The new head of Hong Kong’s Equal Opportunities Commission (EOC) has said that his organisation should stay “neutral and unbiased,” adding there were no immediate plans to push for legal protection for sexual minorities.
Ricky Chu – who began his three-year term as chairperson on Thursday – said he supported same-sex marriage in principle, but turning it into law would require a broad public consensus arrived at through consultation.
“From the perspective of two people coming together, I think it is [a basic right],” he told reporters. “You may then ask, does that mean we should legislate? I will reply, what is the content of that law?”
Hong Kong should not “be progressive for the sake of being progressive,” Chu added, because a rushed law would lead to polarisation in society.
“If we are obsessed with saying we are backward, and tomorrow we immediately need to be at the forefront of the world, then… it will result in a product that has not undergone careful consideration.”
Same-sex marriages are currently not recognised in Hong Kong, though the laws banning them will soon be challenged in court through judicial review lawsuits.
Chu said that the role of the EOC was a facilitator, adding that if he were invited, he would attend events hosted by pro-gay groups as well as anti-gay groups.
Chu had recently retired from his role as director of investigation (private sector) at the Independent Commission Against Corruption, having initially joined the anti-corruption watchdog in 1975.
In a statement, the Hong Kong Human Rights Monitor previously questioned Chu’s suitability because of his background in law enforcement. “This kind of militaristic culture that prioritises control is in conflict with the goals of protecting human rights and pursuing equality,” the group said.
However, Chu defended his record on Thursday, saying that his grassroots upbringing and his professional background helped him sympathise with Hong Kong’s minorities.
Chu’s comments have provoked the ire of local LGBTQ rights advocates, with pro-democracy lawmaker Ray Chan saying that “neutrality” was an excuse for inaction.
“When a top official says they want to ‘stay neutral,’ that means they don’t want to do it and won’t do it,” wrote Chan, who is the only openly gay lawmaker in Hong Kong.
“Back when York Chow was chairperson, the EOC already asked the government for a sexual orientation discrimination law, but there has been no progress yet,” he added. “[The bill] was only a few votes short of passing in 1997, so how can it be ‘hasty’ to ask the government to start consultation now?”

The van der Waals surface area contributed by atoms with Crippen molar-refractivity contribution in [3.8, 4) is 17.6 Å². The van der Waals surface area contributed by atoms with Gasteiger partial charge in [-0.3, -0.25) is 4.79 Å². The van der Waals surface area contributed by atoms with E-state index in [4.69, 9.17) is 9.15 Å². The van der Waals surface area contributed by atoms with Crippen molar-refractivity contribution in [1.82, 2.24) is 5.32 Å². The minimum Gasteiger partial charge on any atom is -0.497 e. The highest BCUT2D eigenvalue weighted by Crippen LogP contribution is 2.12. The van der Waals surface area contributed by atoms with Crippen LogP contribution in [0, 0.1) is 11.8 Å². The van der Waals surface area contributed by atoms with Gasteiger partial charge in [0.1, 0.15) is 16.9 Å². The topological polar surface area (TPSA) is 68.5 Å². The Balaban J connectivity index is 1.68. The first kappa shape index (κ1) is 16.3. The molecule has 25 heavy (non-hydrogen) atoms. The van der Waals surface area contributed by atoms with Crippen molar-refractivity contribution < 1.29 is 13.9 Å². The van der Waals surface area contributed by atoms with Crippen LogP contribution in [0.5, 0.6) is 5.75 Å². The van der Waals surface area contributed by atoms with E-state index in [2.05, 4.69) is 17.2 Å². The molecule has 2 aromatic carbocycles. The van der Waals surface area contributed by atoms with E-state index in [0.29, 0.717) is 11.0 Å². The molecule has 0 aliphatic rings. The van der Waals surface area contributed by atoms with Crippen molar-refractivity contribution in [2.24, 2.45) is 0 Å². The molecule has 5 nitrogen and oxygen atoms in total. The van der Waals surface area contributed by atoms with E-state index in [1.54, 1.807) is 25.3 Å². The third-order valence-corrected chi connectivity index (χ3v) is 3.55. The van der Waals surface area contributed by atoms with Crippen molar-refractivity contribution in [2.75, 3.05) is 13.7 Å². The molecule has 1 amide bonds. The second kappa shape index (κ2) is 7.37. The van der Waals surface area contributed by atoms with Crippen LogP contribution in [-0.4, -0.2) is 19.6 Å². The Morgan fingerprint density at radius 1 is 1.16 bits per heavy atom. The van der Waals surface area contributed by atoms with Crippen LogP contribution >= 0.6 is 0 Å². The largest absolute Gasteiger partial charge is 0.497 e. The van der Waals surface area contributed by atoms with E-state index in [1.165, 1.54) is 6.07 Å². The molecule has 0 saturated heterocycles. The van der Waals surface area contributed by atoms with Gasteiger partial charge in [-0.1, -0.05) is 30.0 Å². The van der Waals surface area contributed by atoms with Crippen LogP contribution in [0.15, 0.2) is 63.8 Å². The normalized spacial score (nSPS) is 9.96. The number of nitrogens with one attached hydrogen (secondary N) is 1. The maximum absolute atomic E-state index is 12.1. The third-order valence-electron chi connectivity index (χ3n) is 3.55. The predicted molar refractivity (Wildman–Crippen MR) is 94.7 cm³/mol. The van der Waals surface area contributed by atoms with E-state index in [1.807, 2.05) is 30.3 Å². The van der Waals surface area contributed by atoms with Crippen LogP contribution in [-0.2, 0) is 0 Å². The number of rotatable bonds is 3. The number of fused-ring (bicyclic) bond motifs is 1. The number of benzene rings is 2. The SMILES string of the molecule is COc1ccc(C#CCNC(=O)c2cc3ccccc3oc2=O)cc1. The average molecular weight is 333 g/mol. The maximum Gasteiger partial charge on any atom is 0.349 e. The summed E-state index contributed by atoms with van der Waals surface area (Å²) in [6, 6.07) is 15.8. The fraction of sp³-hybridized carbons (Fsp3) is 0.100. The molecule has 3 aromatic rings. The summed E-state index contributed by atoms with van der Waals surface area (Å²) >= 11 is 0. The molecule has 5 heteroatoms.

Chan said that the EOC has a responsibility to improve human rights in Hong Kong, so it made no sense for its chairperson to be neutral.
Brian Leung, chief operating officer of LGBTQ rights group BigLove Alliance, said Chu mostly toed the government’s line during the press conference, and “needs to realise that he is not a mouthpiece for the administration.”
“He can’t just stop at respecting [LGBTQ rights] on an individual level. How does he plan to promote it as a matter of advocacy? It is a question that he cannot dodge,” Leung told HKFP.
Leung said his group has been invited to meet with Chu next month, and intends to ask him to clarify his personal stance. They will also raise the question of how Chu would deal with the EOC’s internal splits – such as its publicly anti-gay member Holden Chow.
“I hope he won’t be another Alfred Chan, who did nothing in three years and stepped down,” Leung added, referring to the Chu’s predecessor.
Alfred Ip, chairperson of the LGBTQ rights group Pink Alliance, welcomed some of Chu’s pro-gay comments but also expressed reservations.
“Under previous leadership, EOC has already done studies on relevant issues and proposed ways forward,” Ip wrote in a statement to HKFP. “We would urge Mr Chu to carefully reconsider a stance of neutrality on an issue so integral to the conversation on discrimination of LGBT+ people in Hong Kong.”
“Neutrality on human rights is never an option,” Ip added.
The Hong Kong Free Press #PressForFreedom 2019 Funding Drive seeks to raise HK$1.2m to support our non-profit newsroom and dedicated team of multi-media, multi-lingual reporters. HKFP is backed by readers, run by journalists and is immune to political and commercial pressure. This year’s critical fundraiser will provide us with the essential funds to continue our work into next year.